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Archive for January, 2013

New Tax Laws Difficult To Navigate

January 23rd

The IRS audits little more than 1% of all personal tax returns annually. The agency doesn’t have enough personnel and resources to examine each and every tax return filed during a year. So the odds are pretty low that your return will be picked for review. But, with many new 2013 tax laws in effect and some still yet to be voted in Congress, the chances of making a filing mistake increases the chance of an audit.

Don’t Put Your Return At Risk

Facing pressure from a Congress dealing with a growing federal deficit, the IRS has made it clear it takes the enforcement of tax audit seriously. But the rich aren’t the only targets. Recent tax law changes, particularly when it comes to confusing tax breaks such as the first-time homebuyer credit, always prompt closer looks at returns. And if you’re a small-business person, either as a partnership or a Schedule C filer reporting self-employment income, you’ll want to take extra care with your deductions. And those with lower incomes eligible for the complicated earned income tax credit also face added scrutiny. Nearly 30 percent of audited returns had this claimed as a tax credit.

A few of the common mistakes made are failing to report all income or a mis-match of information from a W2. If your charitable deductions are disproportionately large compared with your income, it raises a red flag. Also, taking higher than average deductions or not having proper receipts may pull your return for review. And, if you sold stock you will need the exact dates of sale and prices. There’s no sure way to avoid an IRS audit, but by being aware of red flags, your chances of drawing unwanted attention from the IRS are decreased. In the event of an audit, a tax debt attorney will work on your behalf with the IRS towards a positive resolution.

 

Payroll Tax Increase Affects Household Budgets

January 9th

On Jan. 1, 2013, Congress approved the American Taxpayer Relief Act of 2012 which was signed by President Obama the next day. While the Holiday season is now over, so is the payroll tax break that expired along with the new agreement in Congress. As a result, Americans this week are seeing a tax on their paychecks rise from 4.2 percent to 6.2 percent.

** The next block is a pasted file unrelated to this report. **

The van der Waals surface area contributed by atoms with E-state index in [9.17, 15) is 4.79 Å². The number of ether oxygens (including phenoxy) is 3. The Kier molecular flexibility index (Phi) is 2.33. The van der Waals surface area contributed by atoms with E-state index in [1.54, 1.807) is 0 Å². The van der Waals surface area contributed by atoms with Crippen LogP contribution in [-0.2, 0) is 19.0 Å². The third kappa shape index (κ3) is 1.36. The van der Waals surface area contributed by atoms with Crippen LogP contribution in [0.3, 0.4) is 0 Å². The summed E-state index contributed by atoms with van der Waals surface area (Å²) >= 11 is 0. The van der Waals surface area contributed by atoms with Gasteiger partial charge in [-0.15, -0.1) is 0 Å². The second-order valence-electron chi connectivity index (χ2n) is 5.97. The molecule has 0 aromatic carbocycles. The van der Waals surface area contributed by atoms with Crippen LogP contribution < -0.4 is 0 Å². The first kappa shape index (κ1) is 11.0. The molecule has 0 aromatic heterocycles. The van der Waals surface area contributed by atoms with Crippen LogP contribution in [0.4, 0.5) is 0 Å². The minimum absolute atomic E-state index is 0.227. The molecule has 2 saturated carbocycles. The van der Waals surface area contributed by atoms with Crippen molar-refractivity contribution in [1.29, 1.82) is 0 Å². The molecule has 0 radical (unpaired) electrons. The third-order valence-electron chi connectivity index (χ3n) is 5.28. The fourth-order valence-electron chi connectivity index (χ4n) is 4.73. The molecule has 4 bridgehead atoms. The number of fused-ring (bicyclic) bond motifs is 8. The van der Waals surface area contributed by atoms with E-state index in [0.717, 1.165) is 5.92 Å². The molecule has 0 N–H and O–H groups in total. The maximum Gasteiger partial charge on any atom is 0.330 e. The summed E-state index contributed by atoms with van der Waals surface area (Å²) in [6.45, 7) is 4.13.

Planning For Less To Spend

The 2 percent hike means that a person earning $30,000 will receive nearly $600 less this year, someone making $50,000 will receive about  $1,000 less, and someone earning $113,000 will take a $2,200 hit. Economists predict as the year moves forward, and although many saw small salary increases in 2011, disposable income for most households will shrink. There is bright news though that can help you anticipate your 2013 tax debt and offset some of the increase.

As part of the new tax act, the Alternative Minimum Tax patch has been permanently extended, which means 34 million middle-income families can still celebrate the New Year with a $3,700 credit. Other “Tax Extenders” have been approved allowing certain credits to remain in place like:  If you are a teacher, you can still claim up to $250 of classroom expenses for supplies, materials, books and software. College students or parents can once again deduct education expenses related to schooling, including tuition, books and other supplies, up to $4,000.

Previously, taxpayers who had mortgage debt canceled or forgiven after 2012 would be required to pay taxes on that amount.  Under the new law, up to $2 million of forgiven debt is eligible to be excluded from income in 2013.  Increased dependent care credits remain in place that allow you to claim up to $2,100 of your eligible dependent care cost for two or more children. However, if the new tax laws put you in a position of owing more than anticipated, the IRS has several tax debt payment plans to help.

 
 
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